by Lee Binz
National Merit Scholarship
Have you seen billboards and newspaper articles announcing that a student is a National Merit Scholar? Did you know that those students entered the competition by taking the PSAT? The National Merit Scholarship is the best known high school scholarship in the nation, and the only way to win is to start with the PSAT test. Therefore, the single most important thing you can do to win that scholarship is to make sure your children take the PSAT in October of 11th grade.
Students are invited to participate in the competition based on their Selection Index from the PSAT, compared to other students within each state. The Selection Index is used to compare high school juniors within each state. Because each state is different, it’s impossible to predict exactly how your child will compare. However, if your student’s scores are above the 98th percentile on the PSAT, there is a possibility they may qualify for the National Merit Scholarship.
Monetary Amount Varies
The National Merit Scholarship is a non-renewable, one-time award of up to $2500. Not everyone gets the whole prize amount, and some will get far less. When you compare the award to the cost of colleges, it doesn’t seem like much. But the National Merit Scholarship can be a stepping stone to other scholarships.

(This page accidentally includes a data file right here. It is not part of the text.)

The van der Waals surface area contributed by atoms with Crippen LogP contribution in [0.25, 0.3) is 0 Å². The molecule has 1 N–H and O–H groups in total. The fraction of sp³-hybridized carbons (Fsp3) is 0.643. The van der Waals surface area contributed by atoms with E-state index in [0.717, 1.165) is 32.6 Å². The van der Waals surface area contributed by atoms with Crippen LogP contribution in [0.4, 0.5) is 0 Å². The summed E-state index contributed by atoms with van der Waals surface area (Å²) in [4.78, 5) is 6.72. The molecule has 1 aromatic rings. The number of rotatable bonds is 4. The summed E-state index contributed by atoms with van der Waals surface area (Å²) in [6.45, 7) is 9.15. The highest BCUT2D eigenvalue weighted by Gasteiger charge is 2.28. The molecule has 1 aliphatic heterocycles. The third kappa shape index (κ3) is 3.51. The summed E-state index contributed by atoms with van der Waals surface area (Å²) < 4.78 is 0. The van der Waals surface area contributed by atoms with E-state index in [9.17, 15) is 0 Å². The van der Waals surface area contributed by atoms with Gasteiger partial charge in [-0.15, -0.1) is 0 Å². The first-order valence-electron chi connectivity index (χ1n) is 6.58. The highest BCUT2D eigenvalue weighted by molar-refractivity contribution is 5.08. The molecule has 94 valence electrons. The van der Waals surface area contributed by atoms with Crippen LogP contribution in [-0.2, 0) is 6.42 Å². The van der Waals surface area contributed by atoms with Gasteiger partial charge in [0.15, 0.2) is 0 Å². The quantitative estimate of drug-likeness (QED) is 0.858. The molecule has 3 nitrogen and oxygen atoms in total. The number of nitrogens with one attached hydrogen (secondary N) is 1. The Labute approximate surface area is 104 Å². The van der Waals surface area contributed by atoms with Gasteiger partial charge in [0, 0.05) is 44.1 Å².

Corporate-sponsored Merit Scholarship awards can provide additional money for some students. College-sponsored Merit Scholarship awards usually provide the most money. Colleges love to publicize how many National Merit Scholars they have on campus. College-sponsored merit scholarships can be very large, even full scholarships. Some colleges will only give their largest monetary award to a student who names that college as their first choice university, and will provide lesser scholarships to other National Merit Scholars. On the other end of the spectrum are colleges that provide special scholarships to any National Merit participants, not just winners, including commended students and semi-finalists.
National Merit Scholarship Process
The National Merit Scholarship competition is a long, drawn-out process, lasting over a year. PSAT scores are available a month or two after the child takes the test. The competition is based on the Selection Index score of high school juniors. The Selection Index is the sum of all three sections of the test: reading, writing, and math. Although you can clearly see the Selection Index on the PSAT score report, you can’t tell how your student did in comparison to the other students across your state, so you won’t immediately know yet whether they will advance in the scholarship competition. Scholarship participants are chosen by state, so students are only compared to other high school juniors within their state.